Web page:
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It's been 40 years since Congress passed a federal law against hate crimes. Today, President Obama signs a new bill that updates that law. For the first time, it gives federal protection to people who are attacked because they are gay, transgender or disabled.

NPR's Ari Shapiro reports.

ARI SHAPIRO: As a lobbyist with the gay and lesbian group Human Rights Campaign, David Stacy fought hard for this bill. So it might seem odd that he does not expect many more people to be charged with federal hate crimes once the bill becomes law.

Mr. DAVID STACY (Human Rights Campaign): Are there going to be a huge number of prosecutions by the federal government, by the Justice Department under this statute? No.

SHAPIRO: State and local officials have always led the majority of hate crime prosecutions. The offenses are the kinds of assaults and muggings that local officials prosecute every day but with different motivations. And people who oppose hate crime laws say the federal government should have left it that way. But this new law also lets the Justice Department help with local prosecutions by providing federal investigators, forensics and money.

Robert Raben worked at the Justice Department when the Wyoming college student Matthew Shepard was murdered for being gay. It was 1998 and Raben remembers sitting in a conference room with the attorney general, the Wyoming sheriff, and Matthew Shepherd's parents.

Mr. ROBERT RABEN (Former U.S. Justice Department Official): I recall, amidst the tears and the affection and hugs for Matthew Shepard's parents, was the much more analytical and hard and kind of eye-glazing conversation about how to get resources to this poor sheriff.

SHAPIRO: Hate crimes cases get expensive, especially when protesters and the national media descend on a small town. The sheriff in Wyoming nearly went bankrupt prosecuting the Matthew Shepard case. This new law would let the federal government step in. For Mara Keisling, one of the most important parts of this bill is symbolic.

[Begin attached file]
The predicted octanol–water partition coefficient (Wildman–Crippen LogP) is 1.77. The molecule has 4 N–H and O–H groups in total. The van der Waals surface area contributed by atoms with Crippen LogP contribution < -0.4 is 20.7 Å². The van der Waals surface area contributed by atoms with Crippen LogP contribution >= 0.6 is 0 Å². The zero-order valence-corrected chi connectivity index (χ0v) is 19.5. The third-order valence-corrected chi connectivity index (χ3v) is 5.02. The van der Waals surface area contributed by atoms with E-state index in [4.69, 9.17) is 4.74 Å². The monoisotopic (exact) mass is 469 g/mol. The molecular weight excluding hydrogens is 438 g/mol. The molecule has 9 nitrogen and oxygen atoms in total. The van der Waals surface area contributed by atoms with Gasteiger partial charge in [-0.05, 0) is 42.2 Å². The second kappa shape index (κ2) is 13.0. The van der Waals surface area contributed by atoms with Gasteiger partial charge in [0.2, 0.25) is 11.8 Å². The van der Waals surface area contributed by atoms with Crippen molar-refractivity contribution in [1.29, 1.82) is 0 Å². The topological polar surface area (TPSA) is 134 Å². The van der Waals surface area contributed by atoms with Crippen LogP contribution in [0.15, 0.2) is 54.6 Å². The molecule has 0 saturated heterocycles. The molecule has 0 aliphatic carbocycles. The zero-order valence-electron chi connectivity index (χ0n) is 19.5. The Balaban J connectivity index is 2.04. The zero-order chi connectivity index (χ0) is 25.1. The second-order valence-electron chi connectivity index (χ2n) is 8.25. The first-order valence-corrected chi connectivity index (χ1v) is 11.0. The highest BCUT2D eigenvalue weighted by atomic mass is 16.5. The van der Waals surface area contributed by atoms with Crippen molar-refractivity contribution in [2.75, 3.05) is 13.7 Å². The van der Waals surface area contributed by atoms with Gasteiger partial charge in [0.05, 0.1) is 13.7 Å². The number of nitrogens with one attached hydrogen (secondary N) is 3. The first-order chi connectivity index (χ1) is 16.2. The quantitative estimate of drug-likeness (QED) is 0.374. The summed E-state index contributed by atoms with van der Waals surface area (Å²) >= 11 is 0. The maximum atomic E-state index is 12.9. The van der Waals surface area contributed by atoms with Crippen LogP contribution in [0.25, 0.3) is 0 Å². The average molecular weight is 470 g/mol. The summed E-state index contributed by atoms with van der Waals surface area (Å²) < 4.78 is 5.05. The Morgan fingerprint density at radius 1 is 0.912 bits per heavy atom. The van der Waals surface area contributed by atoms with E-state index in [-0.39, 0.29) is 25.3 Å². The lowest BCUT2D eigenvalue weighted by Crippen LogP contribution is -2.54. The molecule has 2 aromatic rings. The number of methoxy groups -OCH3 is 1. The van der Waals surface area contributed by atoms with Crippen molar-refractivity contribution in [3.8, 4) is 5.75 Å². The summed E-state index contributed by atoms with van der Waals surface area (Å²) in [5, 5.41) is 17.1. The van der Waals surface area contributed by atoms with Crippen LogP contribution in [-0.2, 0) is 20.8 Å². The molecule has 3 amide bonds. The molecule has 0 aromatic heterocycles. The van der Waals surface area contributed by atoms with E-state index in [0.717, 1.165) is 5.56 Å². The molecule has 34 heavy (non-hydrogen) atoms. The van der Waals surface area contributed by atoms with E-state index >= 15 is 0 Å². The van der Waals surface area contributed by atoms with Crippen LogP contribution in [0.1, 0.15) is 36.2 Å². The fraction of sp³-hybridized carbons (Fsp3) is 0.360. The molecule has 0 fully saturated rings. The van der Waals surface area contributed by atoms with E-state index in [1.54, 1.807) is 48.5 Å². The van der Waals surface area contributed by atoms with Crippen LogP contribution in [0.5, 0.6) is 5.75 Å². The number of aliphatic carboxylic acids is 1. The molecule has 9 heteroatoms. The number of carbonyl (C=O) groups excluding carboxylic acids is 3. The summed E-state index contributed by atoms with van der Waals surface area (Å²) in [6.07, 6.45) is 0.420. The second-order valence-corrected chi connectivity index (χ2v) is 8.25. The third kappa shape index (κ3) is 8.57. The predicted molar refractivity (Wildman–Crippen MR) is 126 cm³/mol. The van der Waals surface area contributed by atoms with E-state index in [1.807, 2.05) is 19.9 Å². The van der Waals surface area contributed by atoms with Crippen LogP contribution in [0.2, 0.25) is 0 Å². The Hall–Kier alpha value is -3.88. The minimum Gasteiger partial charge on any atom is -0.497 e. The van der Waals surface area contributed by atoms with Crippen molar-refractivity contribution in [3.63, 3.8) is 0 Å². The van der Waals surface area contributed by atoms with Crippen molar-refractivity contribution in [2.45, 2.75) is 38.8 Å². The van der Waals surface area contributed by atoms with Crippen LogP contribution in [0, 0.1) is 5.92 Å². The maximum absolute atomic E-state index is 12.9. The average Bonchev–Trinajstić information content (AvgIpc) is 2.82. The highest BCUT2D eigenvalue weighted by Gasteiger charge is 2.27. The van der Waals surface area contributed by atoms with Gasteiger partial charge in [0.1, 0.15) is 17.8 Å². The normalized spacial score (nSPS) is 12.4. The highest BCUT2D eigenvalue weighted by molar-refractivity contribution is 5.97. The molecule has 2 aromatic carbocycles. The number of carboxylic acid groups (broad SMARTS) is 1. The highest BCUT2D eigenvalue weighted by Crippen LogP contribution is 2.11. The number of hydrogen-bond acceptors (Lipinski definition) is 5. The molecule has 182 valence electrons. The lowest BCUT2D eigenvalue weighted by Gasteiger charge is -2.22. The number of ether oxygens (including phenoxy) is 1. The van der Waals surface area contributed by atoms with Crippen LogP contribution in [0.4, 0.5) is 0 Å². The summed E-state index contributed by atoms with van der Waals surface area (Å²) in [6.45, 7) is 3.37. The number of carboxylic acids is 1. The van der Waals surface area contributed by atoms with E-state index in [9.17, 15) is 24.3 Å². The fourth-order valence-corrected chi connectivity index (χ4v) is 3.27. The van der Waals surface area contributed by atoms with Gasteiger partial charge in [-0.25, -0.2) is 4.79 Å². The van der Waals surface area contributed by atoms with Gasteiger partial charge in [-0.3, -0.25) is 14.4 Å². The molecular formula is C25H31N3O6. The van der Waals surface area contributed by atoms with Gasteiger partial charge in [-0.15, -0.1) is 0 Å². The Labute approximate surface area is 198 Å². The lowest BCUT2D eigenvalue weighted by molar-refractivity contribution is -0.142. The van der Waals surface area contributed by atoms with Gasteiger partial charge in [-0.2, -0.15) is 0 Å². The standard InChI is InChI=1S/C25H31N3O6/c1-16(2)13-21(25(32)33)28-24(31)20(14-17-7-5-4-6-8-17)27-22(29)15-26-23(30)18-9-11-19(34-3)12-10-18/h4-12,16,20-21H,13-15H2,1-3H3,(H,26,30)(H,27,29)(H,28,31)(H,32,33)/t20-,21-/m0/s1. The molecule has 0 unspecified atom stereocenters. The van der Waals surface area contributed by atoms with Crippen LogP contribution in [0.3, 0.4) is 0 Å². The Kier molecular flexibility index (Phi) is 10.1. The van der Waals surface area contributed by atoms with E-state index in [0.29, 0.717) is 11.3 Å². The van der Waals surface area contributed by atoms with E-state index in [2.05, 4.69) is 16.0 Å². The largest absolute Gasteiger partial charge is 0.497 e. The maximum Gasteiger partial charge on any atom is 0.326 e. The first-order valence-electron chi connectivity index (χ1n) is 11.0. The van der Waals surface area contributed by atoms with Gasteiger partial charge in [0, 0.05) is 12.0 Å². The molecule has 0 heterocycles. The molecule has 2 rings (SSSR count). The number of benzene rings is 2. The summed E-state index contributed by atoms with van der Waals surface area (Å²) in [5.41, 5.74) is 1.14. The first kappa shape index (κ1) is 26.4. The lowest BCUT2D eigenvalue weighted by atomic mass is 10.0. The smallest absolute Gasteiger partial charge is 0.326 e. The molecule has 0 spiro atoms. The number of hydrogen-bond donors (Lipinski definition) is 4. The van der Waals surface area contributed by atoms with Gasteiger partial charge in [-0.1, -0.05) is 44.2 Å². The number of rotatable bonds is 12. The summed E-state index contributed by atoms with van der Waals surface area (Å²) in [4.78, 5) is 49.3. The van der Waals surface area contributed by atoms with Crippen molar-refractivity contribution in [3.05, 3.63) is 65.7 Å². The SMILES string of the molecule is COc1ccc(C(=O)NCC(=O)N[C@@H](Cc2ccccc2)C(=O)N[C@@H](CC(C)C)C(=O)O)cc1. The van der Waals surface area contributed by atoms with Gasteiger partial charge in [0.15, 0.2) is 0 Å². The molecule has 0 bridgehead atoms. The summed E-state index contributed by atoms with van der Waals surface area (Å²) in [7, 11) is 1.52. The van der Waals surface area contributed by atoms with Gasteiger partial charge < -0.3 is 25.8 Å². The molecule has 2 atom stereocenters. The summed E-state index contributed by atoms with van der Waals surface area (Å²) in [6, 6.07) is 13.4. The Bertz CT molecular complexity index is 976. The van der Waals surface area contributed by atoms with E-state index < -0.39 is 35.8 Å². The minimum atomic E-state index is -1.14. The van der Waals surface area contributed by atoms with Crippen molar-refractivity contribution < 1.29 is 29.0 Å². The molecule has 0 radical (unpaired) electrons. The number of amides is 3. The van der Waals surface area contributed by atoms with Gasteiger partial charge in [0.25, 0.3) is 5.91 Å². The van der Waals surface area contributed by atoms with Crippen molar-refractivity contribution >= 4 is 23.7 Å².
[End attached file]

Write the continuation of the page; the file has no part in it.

Ms. MARA KEISLING (National Center for Transgender Equality): It's the first time the transgender people will be in federal code in a positive way.

SHAPIRO: Keisling directs the National Center for Transgender Equality.

Ms. KEISLING: And that's a really important historical moment for the country, certainly for transgender people, but really also for the country.

SHAPIRO: Keisling says the transgender community documents an average of one murder a month. Government statistics don't reflect those numbers. And that's another thing that may change with this bill. The law expands the FBI's ability to track hate crimes.

Michael Lieberman of the Anti-Defamation League chairs a federal hate crimes coalition in Washington. He says in the short term this law may lead to a rise in the number of reported hate crimes. Here's his reasoning.

Mr. MICHAEL LIEBERMAN (Anti-Defamation League): If you're an individual who's been the victim of a crime, why would you bother to report that you'd been the victim of a hate crime unless you thought that law enforcement officials were going to take it seriously? So the fact is that after an effective hate crime law has been passed, the numbers actually may go up. And that may be a very good thing because it's a much more accurate reflection of the national problem.

SHAPIRO: The bill includes provisions to train state and local law enforcement officials about hate crimes. And it also protects people with disabilities for the first time. While disability and gay rights groups are happy to see the symbolic statement of this bill, government officials are ready to put the law to use.

Mr. TOM PEREZ (Department of Justice): We have a lot of equal-opportunity bigots across the United States.

SHAPIRO: Tom Perez leads the Justice Department's civil rights division. He recently spoke with WAMU's Kojo Nnamdi Show.

Mr. PEREZ: This bill was first introduced in 1996, and I actually had the privilege of working for Senator Kennedy at the time when the bill was being drafted, and so it has been a 13-year marathon.

SHAPIRO: Both Perez and Attorney General Eric Holder used to work in the criminal section of the Justice Department's Civil Rights Division. That's the part of the department that prosecutes hate crimes. So as one Justice official put it, this law is going to be used extensively.

For the gay and lesbian advocacy group Lambda Legal, the opposite would also be good. Kevin Cathcart is the group's executive director.

Mr. KEVIN CATHCART (Lambda Legal): I don't have a goal for this law to be used over and over again many times every year. My goal or ideal would be for anti-gay violence to taper off and disappear.

SHAPIRO: President Obama plans to sign the bill in the White House Rose Garden later today.

Ari Shapiro, NPR News.

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